February 19, 2014 2:30 pm

How Tetris may help stop your cravings for food, sex and cigarettes

British researchers say that Tetris may be the fix to help distract your mind if it’s craving junk food — or even cigarettes and sex.

(AP Photo/Mark Lennihan)

TORONTO — It’s 3 p.m. and you’re fighting the urge to head over to the vending machine for a bag of chips. This may be an opportune time to whip out your smartphone and play a game of Tetris.

British researchers say that Tetris may be the fix to help distract your mind if it’s craving junk food — or even cigarettes and sex.

Cravings are distracting — they get in the way of our goals, and they also interrupt our tasks at hand. So how do we stifle them?

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Plymouth University psychologists suggest that a game of Tetris or any other task that shifts our focus elsewhere is a good start.

“We know that cravings are associated with drug use and early dropout of weight-loss programs. They make life difficult,” Dr. Jackie Andrade, a psychology professor, told Discovery News.

READ MORE: Self-control is within our reach, even when we’re tired: scientists

In her study, published in the journal Appetite, she asked her test subjects if they had any cravings. Then she sat them in front of a computer — some people had a Tetris game ready for playing and others had a Tetris game that was loading.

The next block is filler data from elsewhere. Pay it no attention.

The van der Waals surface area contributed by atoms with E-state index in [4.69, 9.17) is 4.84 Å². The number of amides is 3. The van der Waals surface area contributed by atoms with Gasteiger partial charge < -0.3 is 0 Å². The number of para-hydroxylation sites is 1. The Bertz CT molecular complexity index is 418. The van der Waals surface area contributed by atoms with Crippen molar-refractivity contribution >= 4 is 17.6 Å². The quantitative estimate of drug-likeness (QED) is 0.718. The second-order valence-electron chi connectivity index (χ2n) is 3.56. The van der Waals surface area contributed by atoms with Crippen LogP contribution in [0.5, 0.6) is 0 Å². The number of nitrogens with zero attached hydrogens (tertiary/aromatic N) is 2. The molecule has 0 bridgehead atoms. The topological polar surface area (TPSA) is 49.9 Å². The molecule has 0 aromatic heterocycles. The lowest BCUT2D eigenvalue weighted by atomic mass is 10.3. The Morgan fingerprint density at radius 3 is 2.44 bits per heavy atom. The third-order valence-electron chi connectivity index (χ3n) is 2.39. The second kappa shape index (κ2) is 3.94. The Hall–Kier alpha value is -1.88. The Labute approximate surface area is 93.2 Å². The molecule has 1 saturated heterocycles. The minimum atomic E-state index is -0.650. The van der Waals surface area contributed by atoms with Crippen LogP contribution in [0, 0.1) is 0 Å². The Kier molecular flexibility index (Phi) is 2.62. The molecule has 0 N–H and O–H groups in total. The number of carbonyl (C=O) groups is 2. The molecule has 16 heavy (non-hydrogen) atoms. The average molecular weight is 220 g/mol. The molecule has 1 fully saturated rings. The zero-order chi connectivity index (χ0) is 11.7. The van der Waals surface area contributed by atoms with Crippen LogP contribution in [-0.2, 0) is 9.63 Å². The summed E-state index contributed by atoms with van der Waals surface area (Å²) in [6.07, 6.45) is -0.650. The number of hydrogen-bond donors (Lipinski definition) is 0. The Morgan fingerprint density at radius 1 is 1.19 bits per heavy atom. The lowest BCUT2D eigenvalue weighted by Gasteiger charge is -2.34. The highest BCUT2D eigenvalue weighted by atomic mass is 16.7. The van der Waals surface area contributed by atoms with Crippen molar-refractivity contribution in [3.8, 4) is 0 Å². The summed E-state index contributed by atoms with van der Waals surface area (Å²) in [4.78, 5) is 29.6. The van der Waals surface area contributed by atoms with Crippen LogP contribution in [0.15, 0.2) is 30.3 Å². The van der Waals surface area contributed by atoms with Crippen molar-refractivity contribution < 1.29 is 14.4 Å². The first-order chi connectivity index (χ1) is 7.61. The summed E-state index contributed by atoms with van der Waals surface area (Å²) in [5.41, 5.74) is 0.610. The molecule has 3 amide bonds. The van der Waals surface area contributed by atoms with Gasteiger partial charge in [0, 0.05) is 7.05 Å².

Those who got to play the game right away reported 24 per cent weaker cravings.

“It doesn’t have to be Tetris, it could be anything visiual,” Andrade told NBC News.

“It also doesn’t have to be mentally demanding, but if it is, it has a better chance to block the craving,” she explained.

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Tasks that were based on speaking or listening to others weren’t as effective in staving off cravings. Andrade told NBC that her team chose Tetris because it marries visual stimulation with challenge. It’s also fun.

So what’s going on in our brains? Medical Daily suggests that our brains have one-track minds in a way — we concentrate on just a few things at any given time.

If we’re craving for food, or sex, or a cigarette, but then something else lands in our laps, our brains shift the cravings to the back burner.

READ MORE: How do lab rats eat Oreos? U.S. study suggests the cookies are as addictive as cocaine

Andrade’s own previous research suggested that doodling helped us concentrate. If we’re doodling then asked to take in information, our mindless scribbles are pushed aside to focus on the task at hand.

“It’s not pleasant to be craving. It’s great to really want to eat or make love, if that’s possible right now. But it’s a torture if you can’t. So if we can help people deal with craving — blunt it a bit, or give them some time out — it can not only help them stay in control but it may make them feel a bit better as well,” psychologist David Kavanagh told Discovery News.

In the meantime, Andrade is hoping to further her research.

READ MORE: Sweeteners create cocaine-like addictions: Canadian study

“We want to test this in the real world. We want it to be something as simple as possible, so that people can stop their cravings and then go living their lives,” she told NBC.

carmen.chai@globalnews.ca

© Shaw Media, 2014

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